The Brazilian port of Salvador has celebrated the arrival of the first shipment of vehicles from Chinese carmaker JAC Motors, which marks the beginning of operations in Bahia state for the company. Around 1,000 J5 vehicles were delivered in the shipment.

Previously, the manufacturer made use of the port of Vitoria in the state of Espirito Santo to import vehicles, which are offered for sale in the Brazilian market. Historically, JAC began exports to South America 20 years ago, beginning with Bolivia.

Its decision to switch forms part of an agreement signed with the state of Bahia involving tax incentives. In return, the Chinese manufacturer is to invest $454m to build a factory at Camaçari, in the greater Salvador area, which will start production in 2014.

JAC, like other carmakers imported from outside the Mercosur trade bloc and Mexico, has been hit by a 30% rise in import duties for its vehicles, increasing the impetus to produce cars locally.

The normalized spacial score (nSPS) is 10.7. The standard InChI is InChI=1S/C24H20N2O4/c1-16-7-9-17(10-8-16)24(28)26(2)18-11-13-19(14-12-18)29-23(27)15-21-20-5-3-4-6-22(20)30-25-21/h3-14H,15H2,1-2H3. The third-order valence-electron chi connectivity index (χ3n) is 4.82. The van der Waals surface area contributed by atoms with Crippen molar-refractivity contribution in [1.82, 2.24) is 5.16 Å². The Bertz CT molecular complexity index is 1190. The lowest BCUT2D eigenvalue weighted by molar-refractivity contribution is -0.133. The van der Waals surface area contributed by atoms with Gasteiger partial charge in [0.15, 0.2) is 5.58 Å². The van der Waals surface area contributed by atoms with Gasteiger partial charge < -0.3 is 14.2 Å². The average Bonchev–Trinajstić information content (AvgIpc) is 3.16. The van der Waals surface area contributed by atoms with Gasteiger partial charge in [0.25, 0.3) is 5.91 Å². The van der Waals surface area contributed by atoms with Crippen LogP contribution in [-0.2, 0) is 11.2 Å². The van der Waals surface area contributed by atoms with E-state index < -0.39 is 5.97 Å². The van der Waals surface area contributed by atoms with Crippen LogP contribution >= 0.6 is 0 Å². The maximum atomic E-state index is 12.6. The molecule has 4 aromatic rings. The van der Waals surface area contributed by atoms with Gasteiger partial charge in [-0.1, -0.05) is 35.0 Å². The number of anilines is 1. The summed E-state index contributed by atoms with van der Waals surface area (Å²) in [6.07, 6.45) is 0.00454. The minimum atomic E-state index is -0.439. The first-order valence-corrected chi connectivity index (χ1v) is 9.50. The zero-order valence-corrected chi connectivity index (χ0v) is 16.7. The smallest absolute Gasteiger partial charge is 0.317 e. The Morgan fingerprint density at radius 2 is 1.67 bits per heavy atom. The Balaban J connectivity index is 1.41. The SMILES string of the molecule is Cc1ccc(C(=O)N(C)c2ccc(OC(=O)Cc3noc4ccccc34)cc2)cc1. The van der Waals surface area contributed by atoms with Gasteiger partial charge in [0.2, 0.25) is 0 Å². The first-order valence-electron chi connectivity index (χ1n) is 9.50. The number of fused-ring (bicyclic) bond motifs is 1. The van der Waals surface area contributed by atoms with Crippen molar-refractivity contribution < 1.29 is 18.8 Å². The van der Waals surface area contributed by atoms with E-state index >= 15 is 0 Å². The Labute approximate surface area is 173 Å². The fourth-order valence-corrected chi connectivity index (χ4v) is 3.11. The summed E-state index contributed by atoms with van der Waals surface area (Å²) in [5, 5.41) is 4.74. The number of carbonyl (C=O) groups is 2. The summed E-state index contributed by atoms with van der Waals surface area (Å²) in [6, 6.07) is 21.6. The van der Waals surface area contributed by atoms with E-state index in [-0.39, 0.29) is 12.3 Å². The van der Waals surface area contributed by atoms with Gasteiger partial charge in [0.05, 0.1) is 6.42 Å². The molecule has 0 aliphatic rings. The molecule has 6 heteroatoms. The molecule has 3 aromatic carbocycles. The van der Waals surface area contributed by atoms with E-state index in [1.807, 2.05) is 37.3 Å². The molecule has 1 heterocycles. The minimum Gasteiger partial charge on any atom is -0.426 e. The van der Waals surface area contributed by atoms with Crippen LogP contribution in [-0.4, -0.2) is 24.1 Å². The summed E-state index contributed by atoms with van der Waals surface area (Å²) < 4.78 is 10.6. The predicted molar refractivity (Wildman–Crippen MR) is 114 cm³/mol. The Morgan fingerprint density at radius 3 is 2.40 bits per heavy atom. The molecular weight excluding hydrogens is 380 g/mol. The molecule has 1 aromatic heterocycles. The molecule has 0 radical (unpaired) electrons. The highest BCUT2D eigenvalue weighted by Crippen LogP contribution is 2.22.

The incentives from Bahia fly in the face of a recent decision made by the Brazilian Senate, which earlier passed a resolution setting the tax rate for imported products at 4% as of 2013, whilst at the same time preventing the granting of fiscal incentives by individual Brazilian states to attract imports. Until the law, which aims to end the so called “war between the ports”, comes into force, states like Bahia have had to move quickly to take advantage of existing legislation, hence the incentive package offered to JAC Motors to change ports.

JAC signed an exclusive distributor agreement with Brazilian dealer SHC in 2010 for the movement of vehicles to the country, part of wider escalation of export activity from China to South America over the last two years. Last year the region took 280,000 Chinese made vehicles and pushed Asia into second place as China’s biggest export market. Of that total, Brazil took 100,000 vehicles, while smaller markets such as Venezuela saw a 10-fold increase in Chinese imports in just one year.